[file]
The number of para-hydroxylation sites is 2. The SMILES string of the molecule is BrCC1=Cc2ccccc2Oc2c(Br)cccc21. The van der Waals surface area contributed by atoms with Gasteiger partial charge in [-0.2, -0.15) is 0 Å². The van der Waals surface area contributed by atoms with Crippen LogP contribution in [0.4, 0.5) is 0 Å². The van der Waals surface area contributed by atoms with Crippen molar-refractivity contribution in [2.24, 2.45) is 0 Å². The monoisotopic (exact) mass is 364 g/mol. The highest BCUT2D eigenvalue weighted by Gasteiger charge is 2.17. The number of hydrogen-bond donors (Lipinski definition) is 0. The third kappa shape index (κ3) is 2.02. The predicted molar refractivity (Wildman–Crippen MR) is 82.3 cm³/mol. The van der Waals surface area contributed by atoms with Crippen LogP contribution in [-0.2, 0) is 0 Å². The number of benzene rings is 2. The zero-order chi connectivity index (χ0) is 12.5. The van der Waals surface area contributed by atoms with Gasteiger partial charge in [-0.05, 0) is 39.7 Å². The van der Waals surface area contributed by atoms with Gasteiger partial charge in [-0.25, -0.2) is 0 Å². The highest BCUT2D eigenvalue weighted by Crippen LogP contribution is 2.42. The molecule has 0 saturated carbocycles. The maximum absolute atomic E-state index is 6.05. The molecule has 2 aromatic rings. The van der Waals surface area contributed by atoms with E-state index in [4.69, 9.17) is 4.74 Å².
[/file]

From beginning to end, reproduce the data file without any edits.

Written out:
The number of para-hydroxylation sites is 2. The SMILES string of the molecule is BrCC1=Cc2ccccc2Oc2c(Br)cccc21. The van der Waals surface area contributed by atoms with Gasteiger partial charge in [-0.2, -0.15) is 0 Å². The van der Waals surface area contributed by atoms with Crippen LogP contribution in [0.4, 0.5) is 0 Å². The van der Waals surface area contributed by atoms with Crippen molar-refractivity contribution in [2.24, 2.45) is 0 Å². The monoisotopic (exact) mass is 364 g/mol. The highest BCUT2D eigenvalue weighted by Gasteiger charge is 2.17. The number of hydrogen-bond donors (Lipinski definition) is 0. The third kappa shape index (κ3) is 2.02. The predicted molar refractivity (Wildman–Crippen MR) is 82.3 cm³/mol. The van der Waals surface area contributed by atoms with Crippen LogP contribution in [-0.2, 0) is 0 Å². The number of benzene rings is 2. The zero-order chi connectivity index (χ0) is 12.5. The van der Waals surface area contributed by atoms with Gasteiger partial charge in [-0.05, 0) is 39.7 Å². The van der Waals surface area contributed by atoms with Gasteiger partial charge in [-0.25, -0.2) is 0 Å². The highest BCUT2D eigenvalue weighted by Crippen LogP contribution is 2.42. The molecule has 0 saturated carbocycles. The maximum absolute atomic E-state index is 6.05. The molecule has 2 aromatic rings. The van der Waals surface area contributed by atoms with E-state index in [4.69, 9.17) is 4.74 Å².